Despite Tensions From The Khashoggi Affair, Saudi Arabia Is Unlikely To Stop Shipping Oil To the US
“We have seen cases in the last few years, and in recent history, of how you don’t see the energy flows interrupted or disturbed despite animosity between different countries.”
The official story from Saudi Arabia about what happened to Saudi journalist and dissident Jamal Khashoggi at its consulate in Istanbul on Oct. 2 has changed once again. Now, the Saudi government says Khashoggi was killed as part of a “rogue operation” by Saudi agents who are entirely independent of the crown prince. This divergence from previous statements made by the Saudi government also conflicts with allegations from Turkish officials who claim they have video and audio proof that Khashoggi was murdered by a 15-man team that arrived and departed on the same day.
Thousands of miles away, there’s important potential implications for oil in Texas. Saudi Arabia is a major player in the oil industry, particularly in the energy center of Houston. Energy insider Matt Smith, director of commodity research at ClipperData, explains what Khashoggi’s disappearance means for us.
The main concern, Smith says, is that should sanctions come, the Saudi government might decide to weaponize oil. This would mean the Saudis could cut oil flow to the United States. Smith says the size of the U.S. oil market would make it a clear target.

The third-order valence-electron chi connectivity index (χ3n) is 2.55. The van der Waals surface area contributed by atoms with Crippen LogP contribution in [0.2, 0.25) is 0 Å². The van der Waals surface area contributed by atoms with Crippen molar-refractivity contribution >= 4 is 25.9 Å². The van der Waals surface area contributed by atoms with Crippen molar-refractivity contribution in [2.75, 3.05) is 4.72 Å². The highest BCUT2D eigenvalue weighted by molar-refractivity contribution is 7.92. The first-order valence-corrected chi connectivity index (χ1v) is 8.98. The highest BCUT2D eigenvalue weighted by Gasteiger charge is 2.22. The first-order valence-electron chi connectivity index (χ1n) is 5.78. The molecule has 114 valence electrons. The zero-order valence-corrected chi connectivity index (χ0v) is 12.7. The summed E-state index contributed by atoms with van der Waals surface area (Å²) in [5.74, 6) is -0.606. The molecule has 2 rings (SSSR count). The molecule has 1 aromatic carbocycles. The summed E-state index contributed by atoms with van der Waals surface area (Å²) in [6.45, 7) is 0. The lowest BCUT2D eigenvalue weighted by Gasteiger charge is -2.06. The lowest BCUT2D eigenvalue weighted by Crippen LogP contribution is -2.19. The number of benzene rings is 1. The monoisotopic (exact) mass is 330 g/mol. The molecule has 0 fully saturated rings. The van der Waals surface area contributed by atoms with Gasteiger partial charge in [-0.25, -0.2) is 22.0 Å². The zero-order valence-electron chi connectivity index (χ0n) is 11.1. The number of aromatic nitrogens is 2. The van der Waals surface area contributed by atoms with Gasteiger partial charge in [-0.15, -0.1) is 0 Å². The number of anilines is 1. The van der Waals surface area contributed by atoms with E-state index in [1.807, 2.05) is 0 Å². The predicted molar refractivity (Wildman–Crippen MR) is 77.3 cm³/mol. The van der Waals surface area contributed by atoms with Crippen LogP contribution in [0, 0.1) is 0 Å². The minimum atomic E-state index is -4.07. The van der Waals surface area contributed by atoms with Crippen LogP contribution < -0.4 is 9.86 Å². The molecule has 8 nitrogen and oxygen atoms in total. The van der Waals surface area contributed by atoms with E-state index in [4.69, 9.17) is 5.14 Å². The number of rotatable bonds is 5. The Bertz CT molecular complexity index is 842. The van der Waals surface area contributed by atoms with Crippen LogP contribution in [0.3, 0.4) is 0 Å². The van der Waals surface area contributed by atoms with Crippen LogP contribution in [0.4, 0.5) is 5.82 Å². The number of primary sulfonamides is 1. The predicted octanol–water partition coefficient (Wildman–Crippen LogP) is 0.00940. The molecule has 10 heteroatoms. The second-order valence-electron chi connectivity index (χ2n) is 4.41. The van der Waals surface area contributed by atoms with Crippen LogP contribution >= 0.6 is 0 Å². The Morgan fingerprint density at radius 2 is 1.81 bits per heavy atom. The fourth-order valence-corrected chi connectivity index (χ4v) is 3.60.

Nevertheless, Smith says Saudi Arabia is the second-largest supplier of crude oil to the U.S. This year alone, it has sent about 860,000 barrels a day – a third of which goes to a Saudi-owned refinery in Port Arthur. So, Smith says despite the push for sanctions, the likelihood that the Saudi government could retaliate by stopping their oil shipments is low.
“We have seen cases in the last few years, and in recent history, of how you don’t see the energy flows interrupted or disturbed despite animosity between different countries,” Smith says.
Smith says a good example of this is Venezuela. Although there have been calls for sanctions against the Latin American country, that hasn’t really affected its oil exports to the U.S.
“We are still seeing half a million barrels a day from Venezuela being sent to the U.S.,” Smith says. “So, despite this animosity, you still continue to see the flows of energy flowing.”
Smith says he believes the situation will continue to make headlines but likely have little impact on oil in the end.
Written by Acacia Coronado.